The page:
In normal coupled motion, the axis spinous rotates opposite the side of occiput/atlas lateral flexion or laterality. The chiropractic upper cervical Subluxation complex often exhibits abnormally coupled biomechanics. One example finds that the axis spinous rotated toward the side of Atlas laterality (an inferior spinous in Orthospinology terminology) 75% of the time.7 This is exactly opposite of normal coupled motion. It is possible that a neurological mechanism causing unbalanced, uncoordinated muscle recruitment patterns is responsible for maintaining these abnormal Upper cervical biomechanics. It is Hypothesized that normal coupled motion minimizes stress to the spinal cord during cervical spine ROM by more equally distributing tensile forces throughout the length of the spinal cord. A chiropractic Subluxation complex in the upper cervical spine and segmental joint dysfunction alters normal coupled motion reducing this natural buffering system, allowing increased tension to be transfered to the central nervous system.

Neutral Zone, Elastic Zone, and Range of Motion

The neutral zone (NZ) is defined as a region of little resistance to motion in the middle of an intervertebral joint’s ROM. The elastic zone (EZ) is the region where resistance to motion increases because of ligamentous and supportive tissue tension. The ROM of a joint is the total of the NZ and EZ. An increased NZ is linked to spinal instability. Panjabi et al. measured intersegmental ROM and NZs in the upper cervical spine by using cadaveric whole cervical spine specimens.8 The most interesting findings as related to Orthospinology are:

  • The NZ at occiput/atlas is 1.5° for lateral flexion.

  • The NZ is 1.6° for rotation at occiput/atlas.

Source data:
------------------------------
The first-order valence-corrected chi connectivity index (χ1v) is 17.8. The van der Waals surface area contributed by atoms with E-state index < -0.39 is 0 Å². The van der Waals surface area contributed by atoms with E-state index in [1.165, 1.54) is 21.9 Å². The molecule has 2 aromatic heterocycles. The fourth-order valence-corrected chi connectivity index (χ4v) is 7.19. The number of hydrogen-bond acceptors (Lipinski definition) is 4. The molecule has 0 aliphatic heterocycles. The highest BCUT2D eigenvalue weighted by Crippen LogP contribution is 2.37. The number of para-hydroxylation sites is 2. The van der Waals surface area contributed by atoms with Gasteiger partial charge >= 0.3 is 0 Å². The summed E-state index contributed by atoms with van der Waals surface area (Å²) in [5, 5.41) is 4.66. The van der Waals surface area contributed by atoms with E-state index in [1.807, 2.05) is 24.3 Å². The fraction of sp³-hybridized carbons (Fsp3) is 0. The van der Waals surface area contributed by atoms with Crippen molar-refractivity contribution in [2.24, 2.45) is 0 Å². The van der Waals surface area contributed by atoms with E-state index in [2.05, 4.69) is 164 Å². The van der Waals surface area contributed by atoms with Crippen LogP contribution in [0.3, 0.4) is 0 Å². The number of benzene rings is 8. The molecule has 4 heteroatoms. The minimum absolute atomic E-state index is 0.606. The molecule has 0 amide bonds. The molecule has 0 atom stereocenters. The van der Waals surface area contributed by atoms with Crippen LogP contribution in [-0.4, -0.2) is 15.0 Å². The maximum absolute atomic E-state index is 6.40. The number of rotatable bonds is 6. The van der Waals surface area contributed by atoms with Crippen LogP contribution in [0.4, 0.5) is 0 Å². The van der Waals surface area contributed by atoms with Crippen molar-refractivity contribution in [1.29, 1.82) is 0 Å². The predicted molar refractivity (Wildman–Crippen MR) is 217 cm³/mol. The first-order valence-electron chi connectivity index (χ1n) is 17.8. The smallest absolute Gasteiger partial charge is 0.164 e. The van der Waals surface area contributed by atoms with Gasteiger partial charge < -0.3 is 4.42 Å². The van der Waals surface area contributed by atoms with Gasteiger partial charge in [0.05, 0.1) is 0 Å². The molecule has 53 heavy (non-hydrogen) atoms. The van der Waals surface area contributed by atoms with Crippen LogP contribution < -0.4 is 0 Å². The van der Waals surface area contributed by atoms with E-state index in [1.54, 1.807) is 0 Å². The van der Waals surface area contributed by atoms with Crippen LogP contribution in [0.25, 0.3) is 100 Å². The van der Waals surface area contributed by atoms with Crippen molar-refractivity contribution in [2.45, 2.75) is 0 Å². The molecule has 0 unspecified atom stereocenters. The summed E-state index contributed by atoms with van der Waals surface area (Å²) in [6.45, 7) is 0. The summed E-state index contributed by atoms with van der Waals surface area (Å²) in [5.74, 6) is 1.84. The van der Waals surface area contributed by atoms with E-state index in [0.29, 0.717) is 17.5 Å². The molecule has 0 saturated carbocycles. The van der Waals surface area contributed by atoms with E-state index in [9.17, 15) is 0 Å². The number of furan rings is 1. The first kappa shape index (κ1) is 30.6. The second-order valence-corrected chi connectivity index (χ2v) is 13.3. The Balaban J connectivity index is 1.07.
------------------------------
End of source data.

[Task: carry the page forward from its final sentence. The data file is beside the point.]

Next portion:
• The atlas/axis NZ for lateral flexion is 1.2°.

  • The total ROM for occiput/atlas in lateral flexion is 5.5°.

  • The ROM for atlas/axis lateral flexion is 6.7° (Table 16-4).

TABLE 16-3 Coupled Motion Measurements In Vivo for the Cervical Spine in Rotation via Three-Dimensional Magnetic Resonance Imaging, 2004

Cervical Spine Coupled Motion Measurements with Maximum Cervical Rotation
  Rotation Mean, in degrees (SD) Lateral Flexion Mean, in degrees (SD) Extension or Flexion Mean, in degrees (SD)
C0/C1 1.7 (±1.5) 4.1 (±1.4) (opposite rotation) Ext. 13.4 (±4.9)
C1/C2 36.3 (±4.5) 3.8 (±3.0) (opposite rotation) Ext. 6.8 (±3.0)
C2/C3 2.2 3.6 Ext. 1.4
C3/C4 4.5 5.4 Ext. 2.3
C4/C5 4.6 5.0 Ext. 1.5
C5/C6 4.0 5.3 Flex. 0.9
C6/C7 1.6 4.9 Flex. 2.4
C7/T1 1.5 1.2 Flex. 3.0
SD, standard deviation.      

TABLE 16-4 Neutral zones and Intersegmental Ranges of Motion for the Upper Cervical Spine

Motion Neutral Zone (in degrees) Range of Motion (in degrees)
Oc/C1 flexion/extension 1.1 3.5/21.0
Oc/C1 right/left lateral flexion 1.5 5.5
Oc/C1 right/left rotation 1.6 7.2
C1/C2 flexion/extension 3.2 11.5/10.9
C1/C2 right/left lateral flexion 1.2 6.7
C1/C2 right/left rotation 29.6 38.9

These findings are interesting because the mean Atlas laterality in studies of subjects that show signs of chiropractic upper cervical Subluxation is approximately 3° while in the neutral posture and greater than the NZ but less than the limits of ROM. This seems to violate normal excepted biomechanics. However, following chiropractic intervention, post–X-rays indicate most often that the Atlas laterality returns to within the NZ range. However, the NZ does not explain why Atlas laterality Listings seem very stable over time without chiropractic intervention. One might assume that random movement of the atlas relative to the occiput occurs within its NZ ± 1.5° during the neutral posture, but upper cervical practitioners have not observed this phenomenon in clinical practice. In fact, research has demonstrated only about ½° differences in measurements of Atlas laterality in the neutral posture without chiropractic intervention. This likely represents marking error as opposed to fluctuation of Atlas laterality within the neutral posture.9 When Atlas laterality exists and measures 5.5°, the atlas is possibly positioned in maximum lateral flexion relative to the skull, although the patient is in the neutral posture. It seems that if this were the case, all cervical intersegmental motion would be affected because of altered coupled motion patterns. This may change afferent neurological inputs into the neural axis and alter global motions. Misalignments of this magnitude would be outside of the normal NZ but within the EZ. Measurements outside of the normal ROM greater than 5.5° of Atlas laterality may represent medical luxation or congenital malformation in the absence of trauma.

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Jul 24, 2016 | Posted by in ORTHOPEDIC | Comments Off on Upper Cervical Biomechanics